By Joshua Benton
The next time you chow down on Tahitian breadfruit or enjoy a glass of Tibetan yak butter tea, think about the people who helped bring it to your table – the business people who managed to wade through the thicket of international tariffs and troubles to deliver it to North Texas.
It’s not an easy job, and Richland College is busy training some of the men and women who do it.
“We help people get the skills and information they need to be successful,” program coordinator Pat Joiner said.
Richland’s International Business and Trade program, which will celebrate its 10th anniversary next year, doesn’t take the more academic approach some business schools do.
Instead, it focuses on preparing students for the nitty-gritty, day-to-day work of importing and exporting. State officials have used the Richland program as a model for similar programs across the state, Ms. Joiner said.
“It’s applied, as opposed to theoretical,” she said. “Getting goods into the United States, getting goods out of the United States.”
The Dallas-Fort Worth area is home to more than 1,500 international companies, and 85 percent of jobs in Texas are related to international trade, Ms. Joiner said.
Lowered trade barriers worldwide could boost those numbers, and as international trade’s share of the North Texas economy grows, the people who do the trading will need to learn the nuances of shipping, customs, insurance and other regulatory matters. Programs such as Richland’s are among the few opportunities to learn the ropes.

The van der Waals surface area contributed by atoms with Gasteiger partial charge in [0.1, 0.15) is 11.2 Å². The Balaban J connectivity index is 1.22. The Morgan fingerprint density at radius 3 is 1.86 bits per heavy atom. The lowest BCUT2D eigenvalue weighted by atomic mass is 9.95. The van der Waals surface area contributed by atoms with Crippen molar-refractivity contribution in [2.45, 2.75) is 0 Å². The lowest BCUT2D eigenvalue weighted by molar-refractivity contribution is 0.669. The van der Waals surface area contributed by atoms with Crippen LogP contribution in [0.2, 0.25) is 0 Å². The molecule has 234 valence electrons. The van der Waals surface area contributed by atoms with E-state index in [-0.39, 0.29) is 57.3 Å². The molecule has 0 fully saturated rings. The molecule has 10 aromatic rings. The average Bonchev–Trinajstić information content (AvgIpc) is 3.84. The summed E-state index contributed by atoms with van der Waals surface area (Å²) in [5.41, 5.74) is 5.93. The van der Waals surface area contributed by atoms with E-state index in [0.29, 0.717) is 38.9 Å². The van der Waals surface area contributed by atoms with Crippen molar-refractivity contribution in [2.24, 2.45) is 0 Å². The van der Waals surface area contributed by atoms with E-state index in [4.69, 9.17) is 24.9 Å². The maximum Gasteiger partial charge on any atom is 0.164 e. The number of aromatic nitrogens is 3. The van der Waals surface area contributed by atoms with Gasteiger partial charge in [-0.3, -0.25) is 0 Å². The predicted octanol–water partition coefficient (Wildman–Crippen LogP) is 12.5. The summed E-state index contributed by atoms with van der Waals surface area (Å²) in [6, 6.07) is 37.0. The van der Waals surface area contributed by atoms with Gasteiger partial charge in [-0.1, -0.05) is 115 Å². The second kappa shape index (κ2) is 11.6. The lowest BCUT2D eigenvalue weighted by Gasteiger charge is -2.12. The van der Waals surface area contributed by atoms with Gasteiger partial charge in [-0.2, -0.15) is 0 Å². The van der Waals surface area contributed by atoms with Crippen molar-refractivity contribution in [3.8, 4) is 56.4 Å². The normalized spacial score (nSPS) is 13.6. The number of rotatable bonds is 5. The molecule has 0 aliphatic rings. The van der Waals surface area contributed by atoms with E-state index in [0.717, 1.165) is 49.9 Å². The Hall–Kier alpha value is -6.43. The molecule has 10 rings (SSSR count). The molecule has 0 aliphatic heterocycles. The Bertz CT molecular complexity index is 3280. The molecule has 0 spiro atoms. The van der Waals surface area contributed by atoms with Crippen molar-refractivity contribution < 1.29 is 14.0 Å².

“There’s hardly any way to acquire that knowledge other than systematically covering it in a class,” Ms. Joiner said.
Students have several tracks from which to choose, from a quick certificate program that can be completed in less than a year to an associate’s degree program. Most classes are conducted in the evening and cost $84. For those seeking a quick introduction to issues of international trade, weekend “fast track” classes are available.
The international focus of the program has attracted a diverse student body.
“The majority of our students were born in a foreign country,” Ms. Joiner said.
Students from East Asia, Eastern Europe and the former Soviet Union make up large parts of the student population.
Foreign business people also have been attracted to the program.
“We have a group of about 20 Chinese businessmen coming in the spring to take English-as-a-second-language courses along with a curriculum in business,” she said.
Starting in the spring 2002 semester, the college will expand its offerings to include programs in global e-commerce and international market research.